This album also holds some good tracks to be honest. More in their subtle and delicate style : "Il Treno" is probably the best one to get here and "Raccogli le Nuvole" doesn't fall short. A very nice melody (even if the chorus is a bit weak).

These two songs were a good start for this album but the next pleasant moment I can point out is the sixth song "Fiori Di Luce". A good combination of a passionate and melodic song with an upbeat tempo during the middle part. Very nice.

The title of the closing number is rather explicit "Buona Notte" (good night). Yes, good night and have a nice sleep while listening to this dull song. If I do the total good musical moments from this very short album, I reach the fantastic total of almost .twelve minutes. Not really enough to deserve more than two stars.

Report this review (#160349)
Posted Thursday, January 31, 2008 | Review Permalink
3 stars Not a great Prog album. Piccola Rapsodia Dell'Ape isn't a good album in prog. But in POP yes. Acoustic album Piccola Rapsodia Dell'Ape contain the good songs: Il Treno, Raccogli Le Nuvole, La Mia Bianca Sposa and Piccola Rapsodia Dell'Ape, the first four tracks. For the other, little or more, good songs. For 1980 musical standards Piccola Rapsodia Dell'Ape is a great album. Not in the economy of Le Orme discography. But if you love Le Orme Piccola Rapsodia Dell'Ape is, despite what I have written, a great and very fine example of POP. Piccola Rapsodia Dell'Ape Is everything to reassess.
Report this review (#160757)
Posted Monday, February 4, 2008 | Review Permalink
Honorary Collaborator
3 stars The experiment with ''Florian'' with Le Orme flirting with classical music was rather succesful and so the band decided to move on in the same direction.Just a year after ''Florian'',the new album ''Piccola Rapsodia dell'Ape'' holds strong similarities with the previous work,the last album for the band on Phillips before their first break.

''Piccola rapsodia dell'ape'' is again a very gentle and pastoral release of Classical Music mixed with Acoustic Prog.Strong romantic passages,warm melodies all over the place and nice vocal work by Aldo Tagliapietra.This time Germano Serafin leans towards using more of his mandolin and leave aside his violin,thus adding to the album a heavy and lovely Meditterenean feeling.Pagliuca shines again on tracks like the eponymous one or ''Fragile conchiglia'' with his complicated Classical-influenced piano and the atmosphere becomes even more cinematic with the help of Michi Dei Rossi's vibraphone and glockenspiel.The album is actually carefully balanced between Classical and Acoustic vocal-based Music.The final result is very close to what the album title indicates,a small rhapsody full of smooth acoutic passages,harmonic vocal lines and classical references.

This would be unfortunately the end of Le Orme's best period.''Venerdi'' from 1982 on DDD without Serafin and produced by Roberto Colombo would send Le Orme to the SanRemo Festival but also to their first breakdown.They would reform in 1986 with the classic 1970-1975 line-up to perform a huge number of shows but the 1990 album ''Orme'' was again just horrible pop-rock.The band broke up again the same year,Pagliuca was gone for good and only the 1996 re-formation would show a turn towards a more progressive sound.Meanwhile Le Orme's last document from their early good years is a decent album and if you like ''Florian'',you should certainly go after it.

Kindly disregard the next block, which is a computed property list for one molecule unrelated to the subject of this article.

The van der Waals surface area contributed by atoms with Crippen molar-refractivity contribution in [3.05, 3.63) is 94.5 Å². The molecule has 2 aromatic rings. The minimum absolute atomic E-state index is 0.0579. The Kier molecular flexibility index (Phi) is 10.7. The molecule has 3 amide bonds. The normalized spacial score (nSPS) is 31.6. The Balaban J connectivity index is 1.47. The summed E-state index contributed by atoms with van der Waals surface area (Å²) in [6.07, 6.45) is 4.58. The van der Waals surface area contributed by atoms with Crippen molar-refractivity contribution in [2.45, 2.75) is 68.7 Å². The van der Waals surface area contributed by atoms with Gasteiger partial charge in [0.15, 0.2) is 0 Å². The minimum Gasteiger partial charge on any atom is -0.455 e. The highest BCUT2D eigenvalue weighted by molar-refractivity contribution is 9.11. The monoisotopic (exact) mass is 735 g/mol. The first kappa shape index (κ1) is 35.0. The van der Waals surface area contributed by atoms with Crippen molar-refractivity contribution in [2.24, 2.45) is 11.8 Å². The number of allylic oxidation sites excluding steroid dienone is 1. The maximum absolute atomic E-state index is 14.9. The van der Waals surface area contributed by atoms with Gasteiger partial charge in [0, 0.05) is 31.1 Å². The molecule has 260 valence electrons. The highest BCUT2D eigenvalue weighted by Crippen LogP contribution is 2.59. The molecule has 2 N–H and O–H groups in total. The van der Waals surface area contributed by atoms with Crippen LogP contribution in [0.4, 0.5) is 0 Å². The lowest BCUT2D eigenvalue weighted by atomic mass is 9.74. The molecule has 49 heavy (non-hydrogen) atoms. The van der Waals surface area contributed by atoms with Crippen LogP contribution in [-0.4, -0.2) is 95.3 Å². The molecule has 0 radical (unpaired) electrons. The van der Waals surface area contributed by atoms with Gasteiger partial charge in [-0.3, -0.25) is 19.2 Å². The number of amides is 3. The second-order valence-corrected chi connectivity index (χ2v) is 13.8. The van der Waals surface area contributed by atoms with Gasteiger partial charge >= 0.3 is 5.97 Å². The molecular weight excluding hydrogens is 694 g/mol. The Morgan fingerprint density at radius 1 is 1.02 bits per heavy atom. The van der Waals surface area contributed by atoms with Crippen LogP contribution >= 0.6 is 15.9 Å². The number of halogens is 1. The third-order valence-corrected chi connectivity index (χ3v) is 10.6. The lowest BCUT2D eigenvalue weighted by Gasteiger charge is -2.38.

Report this review (#516821)
Posted Wednesday, September 7, 2011 | Review Permalink
4 stars When Orme shortened their name and ditched their electronic equipment at the end of the 1970s, the effect was like a mild gust of unsullied air in an increasingly stale musical environment. It was a short-lived epiphany, lasting only a little more than a year. And by the time they recorded this 1980 companion piece to their gently unplugged 'Florian' the band was already diluting the acoustic purity of the earlier album, with more assertive percussion and the occasional electric bass guitar (not listed in the credits, but hard to miss).

So the new album was a compromise of sorts, between the classical chamber pieces of its predecessor and the exquisite RPI of the group's better-known masterpieces. The music was still attractively switched-off, but held all the melodic appeal of the best Orme balladry from the '70s, minus only the synthesizers. In an age of Arena Rock bombast and Neo Prog ascendancy, the simplicity of purpose and clarity of presentation was refreshing, precisely because it was so out of step with changing fashions.

The album doesn't rock, despite the emphatic momentum of songs like 'Il Treno', and the atypically forceful chorus of 'Raccogli le Nuvole'. But it rolls with a natural grace that hasn't aged in 35-plus years: the sound of classic (if no longer classical) Orme, stripped to its lyrical essence.

And when Aldo Tagliapietra sings the album's closing lullaby, he's bidding a wistful 'Buona Notte' to a decade of creative music making, the likes of which would not be heard again from this band for another fifteen years. Upcoming efforts would mark Orme as quintessential sellouts in a dumbed-down marketplace. But they at least ended the '70s on a welcome note of pristine benevolence.

Report this review (#1426787)
Posted Sunday, June 14, 2015 | Review Permalink